What’s more, in fiery comments likely to have sent alarm bells ringing throughout the bloc, Gazprom CEO Alexei Miller said Thursday that Russia will play by its own rules after the firm halved supplies to Germany.

“Our product, our rules. We don’t play by rules we didn’t create,” Miller said during a panel session at the St. Petersburg International Economic Forum, according to The Moscow Times.

Miller reportedly said the return of equipment at the Portovaya compressor station — part of the Nord Stream 1 pipeline that carries Russian gas to Germany — had been hampered by an unprecedented barrage of economic sanctions. He added that he saw no solution to the problem.

German Economy Minister Robert Habeck has rejected the claim that Western sanctions were to blame and slammed Russia’s supply curbs as a “political decision” designed to unsettle the region and ramp up gas prices.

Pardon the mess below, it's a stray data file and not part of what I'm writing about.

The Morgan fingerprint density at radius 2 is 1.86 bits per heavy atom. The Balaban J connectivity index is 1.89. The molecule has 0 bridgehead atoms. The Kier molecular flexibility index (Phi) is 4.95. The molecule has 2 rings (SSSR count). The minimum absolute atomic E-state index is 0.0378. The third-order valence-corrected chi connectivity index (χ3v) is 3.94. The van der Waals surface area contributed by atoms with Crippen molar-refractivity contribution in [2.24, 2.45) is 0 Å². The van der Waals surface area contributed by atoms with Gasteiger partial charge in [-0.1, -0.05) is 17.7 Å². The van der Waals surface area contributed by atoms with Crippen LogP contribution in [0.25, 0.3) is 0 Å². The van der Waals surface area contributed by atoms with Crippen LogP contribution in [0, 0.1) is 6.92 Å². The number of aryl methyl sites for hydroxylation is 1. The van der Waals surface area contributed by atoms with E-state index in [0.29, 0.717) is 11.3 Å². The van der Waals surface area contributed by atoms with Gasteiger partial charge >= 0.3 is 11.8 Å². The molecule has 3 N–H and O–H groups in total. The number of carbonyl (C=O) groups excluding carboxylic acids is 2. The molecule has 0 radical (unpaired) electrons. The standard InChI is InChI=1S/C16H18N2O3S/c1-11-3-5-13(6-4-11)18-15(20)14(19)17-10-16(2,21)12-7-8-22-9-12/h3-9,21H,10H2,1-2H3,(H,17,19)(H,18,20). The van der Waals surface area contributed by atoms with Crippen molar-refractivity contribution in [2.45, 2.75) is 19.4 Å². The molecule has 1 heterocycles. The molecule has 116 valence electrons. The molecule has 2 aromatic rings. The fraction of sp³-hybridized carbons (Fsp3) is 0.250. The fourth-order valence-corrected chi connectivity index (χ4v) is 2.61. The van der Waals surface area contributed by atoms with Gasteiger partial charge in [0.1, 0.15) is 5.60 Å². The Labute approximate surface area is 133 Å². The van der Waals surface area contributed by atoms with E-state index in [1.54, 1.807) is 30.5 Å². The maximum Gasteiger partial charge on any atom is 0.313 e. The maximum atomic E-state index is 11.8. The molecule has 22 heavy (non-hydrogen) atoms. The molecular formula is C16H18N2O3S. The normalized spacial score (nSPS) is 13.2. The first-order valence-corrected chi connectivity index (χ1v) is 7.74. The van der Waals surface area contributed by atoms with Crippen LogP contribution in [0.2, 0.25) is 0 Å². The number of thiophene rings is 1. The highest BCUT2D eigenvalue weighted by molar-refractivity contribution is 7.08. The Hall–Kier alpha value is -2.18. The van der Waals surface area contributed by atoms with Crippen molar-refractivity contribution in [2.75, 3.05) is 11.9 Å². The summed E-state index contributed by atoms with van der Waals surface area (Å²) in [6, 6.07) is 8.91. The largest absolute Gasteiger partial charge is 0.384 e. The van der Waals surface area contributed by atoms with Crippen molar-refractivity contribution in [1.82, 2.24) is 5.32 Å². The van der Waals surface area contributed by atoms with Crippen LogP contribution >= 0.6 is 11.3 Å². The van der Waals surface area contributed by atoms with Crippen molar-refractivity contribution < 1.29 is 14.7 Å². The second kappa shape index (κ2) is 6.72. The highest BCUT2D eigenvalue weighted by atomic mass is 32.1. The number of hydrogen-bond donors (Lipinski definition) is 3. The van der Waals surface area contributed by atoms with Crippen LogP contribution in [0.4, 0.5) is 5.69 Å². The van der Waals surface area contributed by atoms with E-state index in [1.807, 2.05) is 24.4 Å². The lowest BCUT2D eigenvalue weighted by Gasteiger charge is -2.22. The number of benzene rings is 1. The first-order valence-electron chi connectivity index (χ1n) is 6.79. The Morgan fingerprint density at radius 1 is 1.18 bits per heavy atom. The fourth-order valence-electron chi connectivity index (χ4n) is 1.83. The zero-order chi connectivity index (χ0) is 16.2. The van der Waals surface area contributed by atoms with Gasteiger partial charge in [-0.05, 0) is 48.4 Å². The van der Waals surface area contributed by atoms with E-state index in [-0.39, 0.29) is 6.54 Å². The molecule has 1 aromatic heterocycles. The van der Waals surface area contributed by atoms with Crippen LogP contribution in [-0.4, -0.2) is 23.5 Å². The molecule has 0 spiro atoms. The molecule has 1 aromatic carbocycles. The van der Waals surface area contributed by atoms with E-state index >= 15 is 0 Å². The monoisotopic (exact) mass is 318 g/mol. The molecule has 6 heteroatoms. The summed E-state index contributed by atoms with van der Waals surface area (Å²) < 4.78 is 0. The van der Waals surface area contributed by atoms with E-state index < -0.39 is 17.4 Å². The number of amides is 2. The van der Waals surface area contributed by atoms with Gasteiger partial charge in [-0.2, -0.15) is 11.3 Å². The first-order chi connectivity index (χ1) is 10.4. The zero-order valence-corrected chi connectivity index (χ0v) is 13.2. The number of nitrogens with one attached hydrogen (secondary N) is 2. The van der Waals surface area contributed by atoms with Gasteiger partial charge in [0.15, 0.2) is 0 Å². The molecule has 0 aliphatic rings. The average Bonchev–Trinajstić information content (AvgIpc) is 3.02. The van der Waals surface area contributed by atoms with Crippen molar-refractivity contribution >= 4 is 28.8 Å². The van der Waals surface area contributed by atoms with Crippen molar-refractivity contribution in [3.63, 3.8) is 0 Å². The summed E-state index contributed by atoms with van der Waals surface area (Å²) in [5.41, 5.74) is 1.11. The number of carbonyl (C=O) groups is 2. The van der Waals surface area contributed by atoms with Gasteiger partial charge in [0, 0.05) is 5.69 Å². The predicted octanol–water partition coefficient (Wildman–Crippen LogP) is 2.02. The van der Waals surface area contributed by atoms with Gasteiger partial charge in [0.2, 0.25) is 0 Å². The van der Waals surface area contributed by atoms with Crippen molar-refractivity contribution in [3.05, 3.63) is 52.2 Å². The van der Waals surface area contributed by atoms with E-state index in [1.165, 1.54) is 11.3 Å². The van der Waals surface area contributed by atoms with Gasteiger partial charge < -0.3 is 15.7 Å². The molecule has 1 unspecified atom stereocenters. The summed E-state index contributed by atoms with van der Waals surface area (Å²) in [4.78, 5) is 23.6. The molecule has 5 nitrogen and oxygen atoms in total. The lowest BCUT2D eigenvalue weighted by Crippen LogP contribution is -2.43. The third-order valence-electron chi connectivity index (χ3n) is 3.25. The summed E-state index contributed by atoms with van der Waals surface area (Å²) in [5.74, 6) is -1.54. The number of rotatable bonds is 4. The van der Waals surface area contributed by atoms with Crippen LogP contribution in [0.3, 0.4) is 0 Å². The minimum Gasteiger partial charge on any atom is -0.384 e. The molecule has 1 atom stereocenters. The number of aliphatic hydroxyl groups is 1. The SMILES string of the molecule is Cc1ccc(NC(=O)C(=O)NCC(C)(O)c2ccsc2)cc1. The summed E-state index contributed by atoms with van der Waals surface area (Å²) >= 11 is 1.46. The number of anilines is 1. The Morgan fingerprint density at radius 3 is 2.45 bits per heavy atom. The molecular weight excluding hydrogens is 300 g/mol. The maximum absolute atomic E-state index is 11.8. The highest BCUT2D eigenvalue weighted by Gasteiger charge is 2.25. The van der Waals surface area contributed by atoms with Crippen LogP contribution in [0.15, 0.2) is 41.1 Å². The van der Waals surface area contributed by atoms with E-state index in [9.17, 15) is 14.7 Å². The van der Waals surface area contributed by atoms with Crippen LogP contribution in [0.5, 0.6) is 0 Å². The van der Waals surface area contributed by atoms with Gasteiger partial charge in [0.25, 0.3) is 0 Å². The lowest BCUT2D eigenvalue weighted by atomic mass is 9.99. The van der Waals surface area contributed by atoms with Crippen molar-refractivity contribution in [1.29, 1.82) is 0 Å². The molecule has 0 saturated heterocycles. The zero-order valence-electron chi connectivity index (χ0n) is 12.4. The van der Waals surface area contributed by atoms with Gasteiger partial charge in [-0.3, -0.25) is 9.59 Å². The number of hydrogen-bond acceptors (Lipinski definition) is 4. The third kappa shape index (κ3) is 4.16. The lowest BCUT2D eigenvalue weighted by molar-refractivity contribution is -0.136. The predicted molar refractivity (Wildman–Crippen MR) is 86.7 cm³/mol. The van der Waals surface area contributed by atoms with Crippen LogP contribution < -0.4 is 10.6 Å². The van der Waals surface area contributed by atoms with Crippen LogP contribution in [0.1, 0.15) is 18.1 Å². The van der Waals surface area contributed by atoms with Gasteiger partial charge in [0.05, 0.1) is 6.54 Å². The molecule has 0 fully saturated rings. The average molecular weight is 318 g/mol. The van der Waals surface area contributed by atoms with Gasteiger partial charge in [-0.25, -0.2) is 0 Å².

Underlining the seriousness of these concerns, IEA chief executive Faith Birol warned last week that EU countries may be at risk of winter energy rationing if member states do not take more steps to improve energy efficiency.

The European Commission, the executive arm of the EU, said on Friday it was aware of Gazprom’s announcements that it would reduce flows via Nord Stream 1 as well as deliveries to several companies across the EU.

A spokesperson for the bloc described the move as “yet another example of Gazprom and Russia’s use of its energy supplies as an instrument of blackmail.”

Picked and squeezed for you: Irina Iakovleva